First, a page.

Tuesday, November 27, 2012
San Diego County Water Authority is poised to vote on a 30-year contract to buy desalinated water. A new report warns against getting in too deep.
All 24 water agencies will vote on Thursday on whether to wade into a 30-year contract that would commit the region to buying almost 50 million gallons a day of desalinated drinking water. The water would come from a plant built in Carlsbad by a private developer, Poseidon Resources.
Heather Cooley, co-director of The Pacific Institute, a Bay Area non-profit that does research into sustainable development, said their case studies of desalination plants show some plants are shut down after they are built, because they are not economically viable.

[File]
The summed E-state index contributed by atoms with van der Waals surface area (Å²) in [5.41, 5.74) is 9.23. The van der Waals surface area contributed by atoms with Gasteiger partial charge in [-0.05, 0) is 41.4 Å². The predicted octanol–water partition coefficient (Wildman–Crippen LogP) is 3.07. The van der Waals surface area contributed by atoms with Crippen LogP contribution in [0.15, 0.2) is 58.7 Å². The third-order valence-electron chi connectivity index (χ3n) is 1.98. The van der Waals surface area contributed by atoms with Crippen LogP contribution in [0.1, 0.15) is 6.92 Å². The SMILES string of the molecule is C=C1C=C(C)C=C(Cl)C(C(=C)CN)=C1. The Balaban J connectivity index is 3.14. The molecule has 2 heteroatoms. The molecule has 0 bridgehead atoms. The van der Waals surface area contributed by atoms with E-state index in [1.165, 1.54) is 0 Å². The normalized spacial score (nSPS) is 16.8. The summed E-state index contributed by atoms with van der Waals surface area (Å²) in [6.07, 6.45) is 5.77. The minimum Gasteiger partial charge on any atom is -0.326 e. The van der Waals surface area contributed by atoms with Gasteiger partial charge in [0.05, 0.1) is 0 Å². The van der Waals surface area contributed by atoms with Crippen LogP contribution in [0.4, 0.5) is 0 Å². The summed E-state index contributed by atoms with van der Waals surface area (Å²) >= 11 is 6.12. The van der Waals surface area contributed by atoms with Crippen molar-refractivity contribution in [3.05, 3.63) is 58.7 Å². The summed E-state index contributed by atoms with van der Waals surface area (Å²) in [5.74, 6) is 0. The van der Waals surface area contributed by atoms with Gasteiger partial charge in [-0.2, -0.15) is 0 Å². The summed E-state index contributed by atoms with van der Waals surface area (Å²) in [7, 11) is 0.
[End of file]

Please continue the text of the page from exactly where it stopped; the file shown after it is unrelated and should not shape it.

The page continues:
If San Diego signs an agreement to buy Poseidon’s water, she said, that may prevent other cheaper water sources from being developed.
“What that then does is it locks the water authority and the region into purchasing among the most expensive water supply options available,” Cooley said, “and therefore disincentivizes the development of less expensive alternatives, including conservation and efficiency.”
San Diego County Water Authority staff recommend approving the contract as a drought-proof, independent source of water. San Diego relies on imported sources supplied by the powerful LA-based Metropolitan Water District for most of its water.
The city of San Diego has almost 40 percent of the votes on the 36-member board, but the contract must get 55 percent to pass. Some of the smaller water agencies are worried about the way the city proposes the County Water Authority allocates the costs of paying for the desalinated water.